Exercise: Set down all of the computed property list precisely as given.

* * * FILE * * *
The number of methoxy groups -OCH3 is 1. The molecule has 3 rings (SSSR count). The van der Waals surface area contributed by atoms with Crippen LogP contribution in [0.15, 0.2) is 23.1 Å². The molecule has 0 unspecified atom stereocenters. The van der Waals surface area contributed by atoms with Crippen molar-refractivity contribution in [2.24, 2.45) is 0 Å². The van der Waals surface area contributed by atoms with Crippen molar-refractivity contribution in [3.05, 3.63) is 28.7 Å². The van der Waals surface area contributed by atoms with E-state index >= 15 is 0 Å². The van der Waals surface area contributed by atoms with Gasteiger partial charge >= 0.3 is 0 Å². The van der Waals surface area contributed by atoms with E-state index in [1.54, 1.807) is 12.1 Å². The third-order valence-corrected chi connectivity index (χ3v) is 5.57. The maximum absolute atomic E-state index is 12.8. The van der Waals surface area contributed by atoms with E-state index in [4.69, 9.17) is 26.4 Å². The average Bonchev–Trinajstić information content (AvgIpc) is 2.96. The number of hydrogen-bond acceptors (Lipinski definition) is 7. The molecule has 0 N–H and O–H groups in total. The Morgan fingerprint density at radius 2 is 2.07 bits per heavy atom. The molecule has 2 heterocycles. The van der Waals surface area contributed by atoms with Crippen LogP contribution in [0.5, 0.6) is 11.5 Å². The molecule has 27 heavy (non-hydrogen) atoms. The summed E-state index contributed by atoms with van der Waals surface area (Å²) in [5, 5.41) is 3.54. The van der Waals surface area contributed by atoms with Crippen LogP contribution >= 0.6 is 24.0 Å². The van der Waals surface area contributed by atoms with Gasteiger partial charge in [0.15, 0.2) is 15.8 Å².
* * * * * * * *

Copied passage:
The number of methoxy groups -OCH3 is 1. The molecule has 3 rings (SSSR count). The van der Waals surface area contributed by atoms with Crippen LogP contribution in [0.15, 0.2) is 23.1 Å². The molecule has 0 unspecified atom stereocenters. The van der Waals surface area contributed by atoms with Crippen molar-refractivity contribution in [2.24, 2.45) is 0 Å². The van der Waals surface area contributed by atoms with Crippen molar-refractivity contribution in [3.05, 3.63) is 28.7 Å². The van der Waals surface area contributed by atoms with E-state index >= 15 is 0 Å². The van der Waals surface area contributed by atoms with Gasteiger partial charge >= 0.3 is 0 Å². The van der Waals surface area contributed by atoms with E-state index in [1.54, 1.807) is 12.1 Å². The third-order valence-corrected chi connectivity index (χ3v) is 5.57. The maximum absolute atomic E-state index is 12.8. The van der Waals surface area contributed by atoms with E-state index in [4.69, 9.17) is 26.4 Å². The average Bonchev–Trinajstić information content (AvgIpc) is 2.96. The number of hydrogen-bond acceptors (Lipinski definition) is 7. The molecule has 0 N–H and O–H groups in total. The Morgan fingerprint density at radius 2 is 2.07 bits per heavy atom. The molecule has 2 heterocycles. The van der Waals surface area contributed by atoms with Crippen LogP contribution in [0.5, 0.6) is 11.5 Å². The molecule has 27 heavy (non-hydrogen) atoms. The summed E-state index contributed by atoms with van der Waals surface area (Å²) in [5, 5.41) is 3.54. The van der Waals surface area contributed by atoms with Crippen LogP contribution >= 0.6 is 24.0 Å². The van der Waals surface area contributed by atoms with Gasteiger partial charge in [0.15, 0.2) is 15.8 Å².